July 13, 2015
UNITED STATES OF AMERICA
KEVIN WILLIAM SMALL, Appellant
Argued October 1, 2014.
On Appeal from the United States District Court for the Middle District of Pennsylvania. (No. 1-12-cr-00067-001). District Judge: Hon. Gene E.K. Pratter.
Eleni Kousoulis, Esq. [ARGUED], Tieffa N. Harper, Esq., Office of Federal Public Defender, Wilmington, DE, Attorneys for Appellant.
Peter J. Smith, Christy H. Fawcett, Esq. [ARGUED], Office of United States Attorney, Harrisburg, PA, Attorney for Appellee.
Before: AMBRO, CHAGARES, and VANASKIE, Circuit Judges.
CHAGARES, Circuit Judge.
Kevin William Small was convicted of tax fraud in federal district court while he still had time left to serve on a Pennsylvania state prison sentence. He arranged for a forged court order purporting to vacate his federal sentence to be presented to Pennsylvania state prison officials and, as a result, was released at the end of his state sentence rather than turned over to federal officials to begin serving his federal sentence. This case presents the question of whether Small thereby escaped from " custody" within the meaning of the federal escape statute, 18 U.S.C. § 751. We hold that he did, and we will affirm the judgment of the District Court.
On October 5, 2007, Small was sentenced by a federal court to 135 months of imprisonment for filing false tax returns. He was serving a separate sentence in Pennsylvania state prison at that time, and the District Court ruled that his federal sentence was to be served consecutive to his state sentence. After sentencing, he was returned to the Pennsylvania State Correctional Institution at Huntingdon (" Huntingdon" ) to serve the remainder of his state sentence. The U.S. Marshal subsequently served the Commonwealth Department of Corrections with a document entitled " Detainer Based on Federal Judgment and Commitment," which governed Small's transfer to federal authorities upon completion of his state sentence.
In October 2011, the records staff at Huntingdon received documents in the mail, ostensibly from the Clerk of Court for the United States District Court for the Middle District of Pennsylvania, but which in reality were forgeries sent at Small's direction. The documents appeared to bear the Clerk's signature and directed the entry of an accompanying order, supposedly issued by the District Court, vacating Small's federal conviction and sentence. The order appeared to have been signed by Judge Christopher C. Conner and to bear the District Court's official seal. The officials at Huntingdon accepted the papers, and Small was released upon the completion of his state sentence in January 2012, unbeknownst to federal authorities. In March 2012, a federal agent learned of Small's release from Huntingdon and his failure to begin his federal sentence. Federal agents quickly located and arrested Small.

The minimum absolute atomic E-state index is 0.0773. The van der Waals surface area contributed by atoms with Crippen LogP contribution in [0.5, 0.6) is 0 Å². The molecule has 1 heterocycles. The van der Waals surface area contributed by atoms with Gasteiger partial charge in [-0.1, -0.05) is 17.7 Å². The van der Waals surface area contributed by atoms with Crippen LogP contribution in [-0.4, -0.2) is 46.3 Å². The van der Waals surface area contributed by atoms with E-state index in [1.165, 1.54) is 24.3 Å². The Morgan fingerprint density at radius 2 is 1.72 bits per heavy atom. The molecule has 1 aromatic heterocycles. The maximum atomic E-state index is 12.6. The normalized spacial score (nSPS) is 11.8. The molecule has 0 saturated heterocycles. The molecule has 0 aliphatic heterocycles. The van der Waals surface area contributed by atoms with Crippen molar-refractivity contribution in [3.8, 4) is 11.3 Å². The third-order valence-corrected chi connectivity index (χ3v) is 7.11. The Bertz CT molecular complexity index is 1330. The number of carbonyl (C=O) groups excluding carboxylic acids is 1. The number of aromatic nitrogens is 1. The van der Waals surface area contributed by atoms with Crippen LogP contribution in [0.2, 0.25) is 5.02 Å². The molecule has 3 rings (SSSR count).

Small was indicted and charged with several crimes: forging the signature of a United States judge, forging a seal of a United States agency, mail fraud, conspiracy, and, the only relevant crime for our purposes, escape. Small filed a motion to dismiss the escape charge on the ground that he was never in federal custody, a requisite element of the crime. His motion was denied by the District Court on April 30, 2013. He subsequently entered an " open plea" of guilty to all counts and was sentenced to a term of 60 months of imprisonment on each count, to be served concurrently with one another but consecutively to his tax fraud sentence. Small timely appealed.
The District Court had jurisdiction pursuant to 18 U.S.C. § 3231, and we have jurisdiction pursuant to 28 U.S.C. § 1291.
We " apply a mixed standard of review to a district court's decision on a motion to dismiss an indictment, exercising plenary review over legal conclusions and clear error review over factual findings." United States v. Stock, 728 F.3d 287, 291 (3d Cir. 2013).
Small raises two arguments on appeal: first, that he may challenge the sufficiency of Count III of the superseding indictment despite his unconditional guilty plea, and, second, that Count III of the superseding indictment is insufficient on its face.
As a threshold matter, Small is correct that he may challenge the sufficiency of his indictment, and the Government does not argue otherwise. However, Small's arguments regarding the sufficiency of the indictment are unavailing.
Former Federal Rule of Criminal Procedure 12(b)(3)(B), in effect when this case was briefed and argued, provided that " at any time while the case is pending, the court may hear a claim that the indictment or information fails to invoke the court's jurisdiction or to state an offense." Even when a defendant enters an unconditional guilty plea, Rule 12(b)(3)(B) permits the defendant " to challenge for the first time on appeal the sufficiency of his superseding indictment." United States v. Hedaithy, 392 F.3d 580, 589 (3d Cir. 2004). The Government does not dispute that Small may challenge the sufficiency of the indictment at this stage. Accordingly, we consider Small's appeal on the merits.